Those silver fillings in your mouth are mercury in disguise

Dental WorkAs a kid, I was among those who didn’t really get it about great oral hygiene. Consequently I ended up with a lot of fillings in my mouth. Over the years, I’ve wondered about how safe these “silver” fillings really were, especially with all the media attention about mercury. An article today brought the seriousness home.

A lawsuit was filed yesterday in Washington D.C.’s U.S. District Court claiming that despite growing evidence of harm caused by dental amalgam, the Food and Drug Administration (FDA) continues to delay its decision to protect public health against the dangers of mercury tooth fillings.

James M. Love, the attorney who filed the lawsuit, said American consumers and dental professionals are being misled by the American Dental Association (ADA)—the largest and most powerful advocate for continued amalgam use.

“The ADA has misrepresented FDA’s lack of regulation as proof of safety, and continues to use this toxic dental filling, despite scientifically demonstrated risks,” said Love. “Most individuals remain unaware that those ‘silver’ fillings, prevalently used as a dental restoration and covered by insurance policies, consist of 45 – 55 percent metallic mercury, and that there are health and environmental risks associated with those fillings.”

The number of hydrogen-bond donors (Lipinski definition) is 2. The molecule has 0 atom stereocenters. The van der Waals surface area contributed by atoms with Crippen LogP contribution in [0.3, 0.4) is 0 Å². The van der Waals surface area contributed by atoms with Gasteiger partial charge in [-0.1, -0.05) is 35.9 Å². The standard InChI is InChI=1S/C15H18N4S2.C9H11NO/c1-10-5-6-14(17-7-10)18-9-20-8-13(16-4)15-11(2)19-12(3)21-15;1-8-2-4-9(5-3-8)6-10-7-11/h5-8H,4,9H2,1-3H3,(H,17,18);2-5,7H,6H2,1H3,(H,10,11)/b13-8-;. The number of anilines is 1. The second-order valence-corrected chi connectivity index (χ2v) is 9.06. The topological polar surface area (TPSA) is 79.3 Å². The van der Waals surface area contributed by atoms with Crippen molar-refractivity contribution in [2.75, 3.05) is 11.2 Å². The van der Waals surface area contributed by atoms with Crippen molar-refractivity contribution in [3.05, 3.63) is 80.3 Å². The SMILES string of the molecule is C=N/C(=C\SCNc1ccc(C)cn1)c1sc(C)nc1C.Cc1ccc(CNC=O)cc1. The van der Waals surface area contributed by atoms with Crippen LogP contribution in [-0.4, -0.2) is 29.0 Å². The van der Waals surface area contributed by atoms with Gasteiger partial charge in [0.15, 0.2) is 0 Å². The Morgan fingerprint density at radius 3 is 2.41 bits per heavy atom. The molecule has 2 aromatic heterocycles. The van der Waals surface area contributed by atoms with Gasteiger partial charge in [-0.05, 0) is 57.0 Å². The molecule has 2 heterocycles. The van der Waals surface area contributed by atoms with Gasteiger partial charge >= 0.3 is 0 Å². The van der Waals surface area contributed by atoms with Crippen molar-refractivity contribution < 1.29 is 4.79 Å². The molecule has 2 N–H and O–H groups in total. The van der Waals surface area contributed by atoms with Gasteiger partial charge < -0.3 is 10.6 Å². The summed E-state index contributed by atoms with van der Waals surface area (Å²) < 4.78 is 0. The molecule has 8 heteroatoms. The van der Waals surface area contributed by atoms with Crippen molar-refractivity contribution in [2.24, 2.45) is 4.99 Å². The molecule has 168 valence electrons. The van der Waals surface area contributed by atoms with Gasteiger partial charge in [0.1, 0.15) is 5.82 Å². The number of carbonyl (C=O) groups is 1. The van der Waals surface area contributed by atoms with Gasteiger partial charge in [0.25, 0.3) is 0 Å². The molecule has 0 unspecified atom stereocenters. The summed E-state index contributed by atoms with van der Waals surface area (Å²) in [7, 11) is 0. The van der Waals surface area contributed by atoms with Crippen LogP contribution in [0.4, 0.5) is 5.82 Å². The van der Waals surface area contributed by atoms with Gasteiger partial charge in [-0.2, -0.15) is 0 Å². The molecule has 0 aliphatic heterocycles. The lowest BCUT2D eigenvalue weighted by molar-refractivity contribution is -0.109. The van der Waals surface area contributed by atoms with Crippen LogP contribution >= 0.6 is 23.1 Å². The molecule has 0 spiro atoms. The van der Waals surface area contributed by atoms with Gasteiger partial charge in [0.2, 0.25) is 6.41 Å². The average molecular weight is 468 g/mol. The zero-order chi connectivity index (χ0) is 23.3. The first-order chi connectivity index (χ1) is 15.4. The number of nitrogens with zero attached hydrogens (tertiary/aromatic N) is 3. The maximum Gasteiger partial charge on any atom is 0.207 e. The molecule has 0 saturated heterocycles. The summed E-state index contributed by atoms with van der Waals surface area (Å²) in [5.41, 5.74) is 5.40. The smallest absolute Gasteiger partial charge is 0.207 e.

Dental fillings“We have banned mercury in disinfectants, thermometers and many other consumer products,” said Griffin Cole, DDS, president of the International Academy of Oral Medicine & Toxicology (IAOMT). “There is no magic formula that makes mercury safe when it’s put into our mouths. It’s inexcusable to use mercury in dental fillings when there are much safer alternatives.”

A February 2014 study, New science challenges old notion that mercury dental amalgam is safe, uses the same studies cited by the FDA in 2006, demonstrating that children are particularly at risk for mercury poisoning.

There’s more to what we’re being told by our dentists about this traditional “fix”. It behooves us to ask more questions and do our homework before deciding on what kinds of material will be going into our mouths. And it’s time we spoke up to pressure the FDA to get its act together and do it’s job – you know, protecting American consumers from harmful chemicals? Wonder what that would look like if they did?

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